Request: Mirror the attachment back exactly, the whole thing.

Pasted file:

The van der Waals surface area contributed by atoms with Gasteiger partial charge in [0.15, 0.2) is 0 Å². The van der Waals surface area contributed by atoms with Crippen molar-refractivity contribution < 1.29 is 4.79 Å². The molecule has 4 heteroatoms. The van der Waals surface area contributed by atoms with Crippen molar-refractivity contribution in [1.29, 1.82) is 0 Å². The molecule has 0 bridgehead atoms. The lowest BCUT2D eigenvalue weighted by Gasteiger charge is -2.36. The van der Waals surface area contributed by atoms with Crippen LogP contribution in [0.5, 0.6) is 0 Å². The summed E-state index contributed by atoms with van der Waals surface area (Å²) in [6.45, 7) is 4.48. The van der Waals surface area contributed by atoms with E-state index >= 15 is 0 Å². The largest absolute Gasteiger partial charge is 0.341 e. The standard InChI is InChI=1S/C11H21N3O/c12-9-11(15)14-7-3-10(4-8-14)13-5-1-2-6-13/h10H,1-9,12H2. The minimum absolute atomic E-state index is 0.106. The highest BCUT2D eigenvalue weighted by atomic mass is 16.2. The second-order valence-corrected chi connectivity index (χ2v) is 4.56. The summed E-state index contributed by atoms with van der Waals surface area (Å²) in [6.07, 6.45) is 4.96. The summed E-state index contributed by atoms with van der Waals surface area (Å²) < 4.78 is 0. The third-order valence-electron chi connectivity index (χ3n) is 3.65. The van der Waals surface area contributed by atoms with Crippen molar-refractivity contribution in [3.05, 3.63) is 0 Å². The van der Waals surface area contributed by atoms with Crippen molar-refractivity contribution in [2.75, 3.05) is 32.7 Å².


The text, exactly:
The van der Waals surface area contributed by atoms with Gasteiger partial charge in [0.15, 0.2) is 0 Å². The van der Waals surface area contributed by atoms with Crippen molar-refractivity contribution < 1.29 is 4.79 Å². The molecule has 4 heteroatoms. The van der Waals surface area contributed by atoms with Crippen molar-refractivity contribution in [1.29, 1.82) is 0 Å². The molecule has 0 bridgehead atoms. The lowest BCUT2D eigenvalue weighted by Gasteiger charge is -2.36. The van der Waals surface area contributed by atoms with Crippen LogP contribution in [0.5, 0.6) is 0 Å². The summed E-state index contributed by atoms with van der Waals surface area (Å²) in [6.45, 7) is 4.48. The van der Waals surface area contributed by atoms with E-state index >= 15 is 0 Å². The largest absolute Gasteiger partial charge is 0.341 e. The standard InChI is InChI=1S/C11H21N3O/c12-9-11(15)14-7-3-10(4-8-14)13-5-1-2-6-13/h10H,1-9,12H2. The minimum absolute atomic E-state index is 0.106. The highest BCUT2D eigenvalue weighted by atomic mass is 16.2. The second-order valence-corrected chi connectivity index (χ2v) is 4.56. The summed E-state index contributed by atoms with van der Waals surface area (Å²) in [6.07, 6.45) is 4.96. The summed E-state index contributed by atoms with van der Waals surface area (Å²) < 4.78 is 0. The third-order valence-electron chi connectivity index (χ3n) is 3.65. The van der Waals surface area contributed by atoms with Crippen molar-refractivity contribution in [3.05, 3.63) is 0 Å². The van der Waals surface area contributed by atoms with Crippen molar-refractivity contribution in [2.75, 3.05) is 32.7 Å².